There had been a low-key, gentlepersonly tussle going on over what we used to call Mobile Edge Computing (MEC). Traditional ‘mobile’ edge advocates were keen on keeping the application anchored in the mobile space while other voices wanted a more holistic or heterogeneous approach which would include WiFi and other access technologies.
As the world moved swiftly towards a more software defined, cloud oriented world, with increasingly ambitious and demanding network applications driving the need for network investment, it became clear that a ‘heterogeneous’ edge computing capability would be necessary. First, because WiFi was being used interchangeably with cellular. Also, because new uses like IoT would need edge computing as a filter to stop the core network being overwhelmed by data. Not forgetting the latency-critical applications such as those guiding remote surgery or autonomous cars. These ideally require sub-millisecond round trip delay and physics dictates that critical applications will have to operate at the edge of the network to achieve that.
Now the moment has come for the big change. As we wrote last year (see – Edge Computing prepares for a Multi-access future) the ETSI MEC industry standards group announced that “mobile edge computing” was to be known as “multi-access edge computing” from 2017, to better reflect the growing interest in MEC (or Fog Computing) from non-cellular players. Furthermore, far from being a 5G technology, MEC is ready for deployment now.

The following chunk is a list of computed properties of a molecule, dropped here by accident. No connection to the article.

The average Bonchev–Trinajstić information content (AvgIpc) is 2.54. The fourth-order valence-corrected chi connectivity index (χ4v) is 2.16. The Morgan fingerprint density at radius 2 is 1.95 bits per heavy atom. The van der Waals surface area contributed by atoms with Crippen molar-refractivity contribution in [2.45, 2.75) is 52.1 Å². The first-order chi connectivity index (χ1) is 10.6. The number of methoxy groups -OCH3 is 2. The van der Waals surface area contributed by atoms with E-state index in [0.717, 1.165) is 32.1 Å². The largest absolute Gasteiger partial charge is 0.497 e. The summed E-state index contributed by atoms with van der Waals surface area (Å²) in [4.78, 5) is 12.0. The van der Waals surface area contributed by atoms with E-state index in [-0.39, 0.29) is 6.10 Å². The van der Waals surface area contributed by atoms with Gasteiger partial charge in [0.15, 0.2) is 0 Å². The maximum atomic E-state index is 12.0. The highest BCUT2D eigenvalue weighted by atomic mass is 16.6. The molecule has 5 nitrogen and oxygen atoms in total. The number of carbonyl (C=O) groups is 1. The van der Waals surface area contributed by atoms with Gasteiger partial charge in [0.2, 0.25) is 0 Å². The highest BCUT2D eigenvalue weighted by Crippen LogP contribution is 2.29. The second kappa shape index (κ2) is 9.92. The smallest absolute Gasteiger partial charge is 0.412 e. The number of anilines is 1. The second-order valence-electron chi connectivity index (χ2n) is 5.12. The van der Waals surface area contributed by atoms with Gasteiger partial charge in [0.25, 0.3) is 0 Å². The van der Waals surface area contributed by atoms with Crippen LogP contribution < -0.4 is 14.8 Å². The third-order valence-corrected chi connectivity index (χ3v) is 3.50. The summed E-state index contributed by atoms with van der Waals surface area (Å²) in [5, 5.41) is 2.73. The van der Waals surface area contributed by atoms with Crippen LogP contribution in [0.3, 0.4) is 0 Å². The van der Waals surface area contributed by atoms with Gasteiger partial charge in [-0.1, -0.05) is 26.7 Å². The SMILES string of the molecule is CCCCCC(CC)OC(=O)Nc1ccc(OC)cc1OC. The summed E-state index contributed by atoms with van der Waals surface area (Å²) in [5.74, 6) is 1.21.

True to its word ETSI has just announced that it will be addressing the reality of current and future heterogeneous networks by officially changing its name from Mobile Edge Computing Industry Specification Group, to Multi-access Edge Computing (MEC) Industry Specification Group. That change comes with new leadership team and a new scope that extends beyond its original focus on Mobile Edge Computing for mobile access networks.
At the 9th meeting of ETSI MEC, held on 13-17 March in Sophia Antipolis, France, Alex Reznik from Hewlett-Packard Enterprise was elected as the new chairman. Pekka Kuure and Sami Kekki, respectively from Nokia and Huawei, were elected as new vice chairs, while Adrian Neal, from Vodafone, was re-elected as vice chair.
The scope of the group has also expanded to address multiple MEC hosts being deployed in many different networks, owned by various operators and running edge applications in a collaborative manner.
ETSI says, “Future work will take into account heterogeneous networks using LTE, 5G, fixed and WiFi technologies. Additional features of the current work include developer friendly and standard APIs, standards based interfaces among multi-access hosts and an alignment with NFV architecture.
“The MEC system will provide a standardized and open system able to support different virtualization techniques, with the capability for an application to discover applications and services available on other hosts, and to direct requests and data to one or more hosts. These features among others will lead to a system offering standard APIs, management interfaces with orchestrator and virtualized infrastructure, standardized interfaces between MEC hosts for traffic as well as service routing or application relocation, and standardized interfaces with transport networks.
“In phase two, we are expanding our horizons and addressing challenges associated with the multiplicity of hosts and stakeholders. The goal is to enable a complete multi-access edge computing system able to address the wide range of use cases which require edge computing, including IoT,” says Alex Reznik, chairman of MEC ISG. “We will continue to work closely with 3GPP, ETSI NFV ISG and other SDOs as well as key industry organizations to ensure that edge computing applications can be developed to a standardized, broadly adopted platform.”